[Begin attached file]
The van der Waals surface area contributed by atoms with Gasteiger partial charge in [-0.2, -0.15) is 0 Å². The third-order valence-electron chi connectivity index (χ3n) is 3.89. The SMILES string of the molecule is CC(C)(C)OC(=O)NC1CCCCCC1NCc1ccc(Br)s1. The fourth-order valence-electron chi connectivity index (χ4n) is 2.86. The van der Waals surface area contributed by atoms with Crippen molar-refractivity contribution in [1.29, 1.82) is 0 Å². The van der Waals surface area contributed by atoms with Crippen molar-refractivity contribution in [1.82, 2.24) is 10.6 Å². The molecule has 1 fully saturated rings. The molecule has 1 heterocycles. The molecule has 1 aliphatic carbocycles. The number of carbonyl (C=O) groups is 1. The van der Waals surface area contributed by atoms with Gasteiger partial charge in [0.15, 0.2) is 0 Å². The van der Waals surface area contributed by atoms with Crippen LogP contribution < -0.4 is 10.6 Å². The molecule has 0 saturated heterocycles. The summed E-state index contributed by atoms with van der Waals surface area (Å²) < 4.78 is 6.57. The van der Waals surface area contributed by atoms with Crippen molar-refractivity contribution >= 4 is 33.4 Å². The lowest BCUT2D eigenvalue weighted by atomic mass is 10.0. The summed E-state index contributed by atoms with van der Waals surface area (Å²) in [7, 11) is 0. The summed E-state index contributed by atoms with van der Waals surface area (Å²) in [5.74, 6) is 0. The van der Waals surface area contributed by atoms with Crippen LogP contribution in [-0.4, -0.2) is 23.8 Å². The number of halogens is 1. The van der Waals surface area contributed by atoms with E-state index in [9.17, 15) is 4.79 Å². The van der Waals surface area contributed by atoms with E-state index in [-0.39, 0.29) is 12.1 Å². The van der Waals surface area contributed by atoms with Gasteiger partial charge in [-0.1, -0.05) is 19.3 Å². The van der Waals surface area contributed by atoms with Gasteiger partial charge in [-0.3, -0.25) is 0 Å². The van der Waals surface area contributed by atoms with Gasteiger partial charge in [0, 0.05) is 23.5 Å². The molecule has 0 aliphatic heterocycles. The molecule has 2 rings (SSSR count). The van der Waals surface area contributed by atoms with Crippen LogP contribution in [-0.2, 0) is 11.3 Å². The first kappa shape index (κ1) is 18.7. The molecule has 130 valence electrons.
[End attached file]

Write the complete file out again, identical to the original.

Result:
The van der Waals surface area contributed by atoms with Gasteiger partial charge in [-0.2, -0.15) is 0 Å². The third-order valence-electron chi connectivity index (χ3n) is 3.89. The SMILES string of the molecule is CC(C)(C)OC(=O)NC1CCCCCC1NCc1ccc(Br)s1. The fourth-order valence-electron chi connectivity index (χ4n) is 2.86. The van der Waals surface area contributed by atoms with Crippen molar-refractivity contribution in [1.29, 1.82) is 0 Å². The van der Waals surface area contributed by atoms with Crippen molar-refractivity contribution in [1.82, 2.24) is 10.6 Å². The molecule has 1 fully saturated rings. The molecule has 1 heterocycles. The molecule has 1 aliphatic carbocycles. The number of carbonyl (C=O) groups is 1. The van der Waals surface area contributed by atoms with Gasteiger partial charge in [0.15, 0.2) is 0 Å². The van der Waals surface area contributed by atoms with Crippen LogP contribution < -0.4 is 10.6 Å². The molecule has 0 saturated heterocycles. The summed E-state index contributed by atoms with van der Waals surface area (Å²) < 4.78 is 6.57. The van der Waals surface area contributed by atoms with Crippen molar-refractivity contribution >= 4 is 33.4 Å². The lowest BCUT2D eigenvalue weighted by atomic mass is 10.0. The summed E-state index contributed by atoms with van der Waals surface area (Å²) in [7, 11) is 0. The summed E-state index contributed by atoms with van der Waals surface area (Å²) in [5.74, 6) is 0. The van der Waals surface area contributed by atoms with Crippen LogP contribution in [-0.4, -0.2) is 23.8 Å². The number of halogens is 1. The van der Waals surface area contributed by atoms with E-state index in [9.17, 15) is 4.79 Å². The van der Waals surface area contributed by atoms with E-state index in [-0.39, 0.29) is 12.1 Å². The van der Waals surface area contributed by atoms with Gasteiger partial charge in [-0.1, -0.05) is 19.3 Å². The van der Waals surface area contributed by atoms with Gasteiger partial charge in [-0.3, -0.25) is 0 Å². The van der Waals surface area contributed by atoms with Gasteiger partial charge in [0, 0.05) is 23.5 Å². The molecule has 0 aliphatic heterocycles. The molecule has 2 rings (SSSR count). The van der Waals surface area contributed by atoms with Crippen LogP contribution in [-0.2, 0) is 11.3 Å². The first kappa shape index (κ1) is 18.7. The molecule has 130 valence electrons.